New Delhi : The Central Board of Secondary Education (CBSE) has suggested lightening of schoolbags across classes in a circular issued last week, waiving completely homework for class I and II students, completing assignments during the school hours in case of children in higher classes and redesigning the weekly timetable to ensure the fewest books needed on any particular day. The new rules also require the teachers to use computers as much as possible to reduce dependence on textbooks.
The circular reaffirms an earlier instruction that children need not bring schoolbags in classes I and II and the schools should keep their bags, containing their textbooks and workbooks. The instruction was found defective since the children were forced to carry the schoolbags because of the homework assigned to them and so a total waiver of the homework in their case, a board official said.
Schools in developed countries usually have a locker for every student, sparing them the need to carry schoolbags. The CBSE has suggested to the private schools having enough space to consider providing such lockers.
Children studying in higher classes, the circular says, should have the option of completing assignments and projects during school hours under the direct supervision of the teachers. Projects should not be prescribed as homework as this causes the schoolbags to get heavier.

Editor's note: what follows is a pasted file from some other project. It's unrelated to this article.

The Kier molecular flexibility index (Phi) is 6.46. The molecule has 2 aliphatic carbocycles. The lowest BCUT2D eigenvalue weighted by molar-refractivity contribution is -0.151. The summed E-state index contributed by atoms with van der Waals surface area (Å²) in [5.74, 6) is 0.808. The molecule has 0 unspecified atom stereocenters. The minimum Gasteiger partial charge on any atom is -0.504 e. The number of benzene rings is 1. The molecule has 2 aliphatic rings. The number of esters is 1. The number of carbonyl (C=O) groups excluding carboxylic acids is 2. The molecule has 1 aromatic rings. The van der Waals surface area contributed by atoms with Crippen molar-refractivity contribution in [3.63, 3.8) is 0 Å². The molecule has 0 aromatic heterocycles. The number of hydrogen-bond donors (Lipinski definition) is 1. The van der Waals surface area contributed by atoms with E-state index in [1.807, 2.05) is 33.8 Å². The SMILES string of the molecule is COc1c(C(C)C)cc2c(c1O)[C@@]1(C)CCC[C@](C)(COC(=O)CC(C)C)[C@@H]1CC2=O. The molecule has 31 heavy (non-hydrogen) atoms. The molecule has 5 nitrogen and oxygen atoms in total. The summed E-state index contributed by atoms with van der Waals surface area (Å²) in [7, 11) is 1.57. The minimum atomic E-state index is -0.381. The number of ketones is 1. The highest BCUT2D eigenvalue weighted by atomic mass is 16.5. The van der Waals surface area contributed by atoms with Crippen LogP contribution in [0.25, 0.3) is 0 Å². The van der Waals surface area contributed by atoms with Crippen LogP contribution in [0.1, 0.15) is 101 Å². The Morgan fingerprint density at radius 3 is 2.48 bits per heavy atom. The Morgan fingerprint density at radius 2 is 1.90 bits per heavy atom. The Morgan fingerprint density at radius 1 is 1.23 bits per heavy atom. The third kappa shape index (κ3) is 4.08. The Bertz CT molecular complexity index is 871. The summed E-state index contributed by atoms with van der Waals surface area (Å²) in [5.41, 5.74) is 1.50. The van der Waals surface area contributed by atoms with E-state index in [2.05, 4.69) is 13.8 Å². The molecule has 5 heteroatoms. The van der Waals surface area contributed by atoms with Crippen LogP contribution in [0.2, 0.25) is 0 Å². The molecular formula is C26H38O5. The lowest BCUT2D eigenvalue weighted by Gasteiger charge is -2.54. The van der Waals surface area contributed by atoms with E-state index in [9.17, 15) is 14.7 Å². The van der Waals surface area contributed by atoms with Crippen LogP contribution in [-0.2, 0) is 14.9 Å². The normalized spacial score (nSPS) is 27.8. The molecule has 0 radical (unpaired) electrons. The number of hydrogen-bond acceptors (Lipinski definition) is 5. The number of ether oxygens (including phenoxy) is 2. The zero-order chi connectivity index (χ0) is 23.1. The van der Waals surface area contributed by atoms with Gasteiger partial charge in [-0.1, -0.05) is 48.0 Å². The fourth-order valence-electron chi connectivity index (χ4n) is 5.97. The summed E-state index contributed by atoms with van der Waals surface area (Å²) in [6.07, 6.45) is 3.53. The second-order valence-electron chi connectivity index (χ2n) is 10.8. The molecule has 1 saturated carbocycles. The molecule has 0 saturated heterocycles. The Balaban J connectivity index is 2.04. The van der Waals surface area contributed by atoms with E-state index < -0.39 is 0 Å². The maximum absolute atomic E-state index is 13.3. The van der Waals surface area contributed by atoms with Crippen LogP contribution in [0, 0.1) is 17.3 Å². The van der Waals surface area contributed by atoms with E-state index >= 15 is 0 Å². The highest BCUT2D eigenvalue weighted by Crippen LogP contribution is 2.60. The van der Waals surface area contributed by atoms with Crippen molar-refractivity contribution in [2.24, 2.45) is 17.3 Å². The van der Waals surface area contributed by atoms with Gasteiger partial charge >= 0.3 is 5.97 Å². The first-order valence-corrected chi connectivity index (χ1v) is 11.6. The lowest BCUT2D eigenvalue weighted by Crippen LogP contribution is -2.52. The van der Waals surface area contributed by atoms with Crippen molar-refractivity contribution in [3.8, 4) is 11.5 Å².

Instead, teachers may club children into pairs and allow them to share their textbooks. One of the students in a pair may bring half the textbooks required for the day with the other child bringing the remaining books. Schools should encourage the children to repack their bags every day to avoid carrying unnecessary textbooks, workbooks and other articles, the circular says. A board official said regular cleaning of the schoolbag is necessary because children often tend to stuff a variety of unnecessary objects into their schoolbags.
The bag should be strapped firmly to the child’s back, rather than hang loosely off her shoulders, the board has said, advocating a practice that should distribute the bag’s weight evenly across the child’s back and shoulders. The circular points out that heavy schoolbags can make children, whose spines are at a crucial stage of growth, susceptible to back pain, muscle pain, shoulder pain and fatigue and can even lead to a deformed spine.